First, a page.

Given the evidence of war crimes, the Prosecutor of the International Criminal Court could take an interest in South Sudan’s situation because she is responsible for investigating and prosecuting those most responsible for committing mass atrocity. This remains unlikely, however, as South Sudan is not a member of the Court. And given the weight of incriminating evidence implicating government forces, President Kiir is unlikely to join the Court any time soon.

The UN Security Council could refer the situation to the ICC Prosecutor, as they did for the respective leaders of the Islamic regimes in Libya and Sudan. Whether or not the Council does so remains to be seen.

The Security Council has not, however, stood idly by. Having determined that civil war in South Sudan constitutes a threat to international peace and security in the region, the Council exercised its powers under Chapter VII of the UN Charter to establish a peacekeeping mission in July 2011. Following the outbreak of organized armed violence in late 2013, the Council strengthened the mission’s military capacity and then refocused its mandate around four key areas: protecting civilians; monitoring, investigating and reporting on human rights violations; facilitating the delivery of humanitarian aid; and supporting the implementation of the ceasefire agreement.

The United Nations Mission in the Republic of South Sudan (UNMISS) currently has an authorised force of 17,000 armed troops and over 2,000 police. It has one of the toughest assignments to ever appear on the Security Council’s agenda.

The road out of this quagmire of human misery will be long and the journey arduous.

For starters, the government’s finances are in poor shape. The country’s oil production was shut down after neighboring Sudan was discovered helping itself to the valuable resource. Reports also suggest systemic corruption among South Sudan’s officials. One well-respected expert on African affairs, Alex de Waal, recently went as far as to characterise the government as a kleptocracy. Annual inflation for 2016 ran at over 800 percent.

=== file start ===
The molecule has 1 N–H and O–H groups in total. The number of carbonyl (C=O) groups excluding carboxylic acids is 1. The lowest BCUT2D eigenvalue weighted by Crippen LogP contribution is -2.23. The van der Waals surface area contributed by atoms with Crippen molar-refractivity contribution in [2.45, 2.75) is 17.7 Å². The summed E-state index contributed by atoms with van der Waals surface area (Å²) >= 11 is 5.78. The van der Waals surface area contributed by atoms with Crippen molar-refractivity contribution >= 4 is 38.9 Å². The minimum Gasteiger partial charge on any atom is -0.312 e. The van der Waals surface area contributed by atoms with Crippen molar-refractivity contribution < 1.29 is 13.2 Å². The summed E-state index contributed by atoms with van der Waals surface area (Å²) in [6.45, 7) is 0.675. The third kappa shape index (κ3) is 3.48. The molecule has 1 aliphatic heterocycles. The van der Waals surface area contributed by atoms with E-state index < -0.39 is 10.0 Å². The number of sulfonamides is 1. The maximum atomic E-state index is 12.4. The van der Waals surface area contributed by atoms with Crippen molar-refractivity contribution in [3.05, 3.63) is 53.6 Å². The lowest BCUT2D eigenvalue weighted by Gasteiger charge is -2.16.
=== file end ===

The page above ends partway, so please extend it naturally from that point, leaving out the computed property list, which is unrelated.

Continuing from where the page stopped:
Poverty is now widespread among the population, including in the capital, Juba. Meanwhile, government forces continue to import more weapons and armaments.

International peacekeepers face immense challenges too. With a population of over 11 million people, South Sudan covers an area roughly equivalent to the size of France. Yet the country is profoundly under-developed in terms of critical infrastructure. There are few tar-sealed roads, for instance.

In addition to the two main fighting forces, there are many other smaller armed groups operating throughout the country. The ‘blue helmet’ no longer affords the peacekeeper a level of protection that it once did; UNMISS has taken fire and casualties. On occasions when foreign aid workers have been attacked and requested urgent assistance, nearby UN peacekeepers remained safely inert in their barracks.

While international media organizations frequently report on the situation in South Sudan, New Zealand’s media organisations have shown very little interest in covering the war. Some attention was given to David Shearer’s appointment as the Secretary-General’s Special Representative, making him the most senior UN official in the country, but that’s about it.

This lack of coverage gives the impression that New Zealanders think that African lives matter less than Manchester’s teenaged daughters. South Sudan’s civil war deserves more attention here because groups of civilians are being deliberately targeted on the basis of ethnicity and presumed political allegiance. Such activities really ought to represent an intolerable affront to the values we share as human beings.

 

Dr Damien Rogers is a Senior Lecturer at Massey University’s Centre for Defence and Security Studies. He is author of Postinternationalism and Small Arms Control: Theory, Politics, Security (New York: Routledge, 2016). His next book, Law, Politics and the Limits of Prosecuting Mass Atrocity, will be published by Palgrave Macmillan in 2018.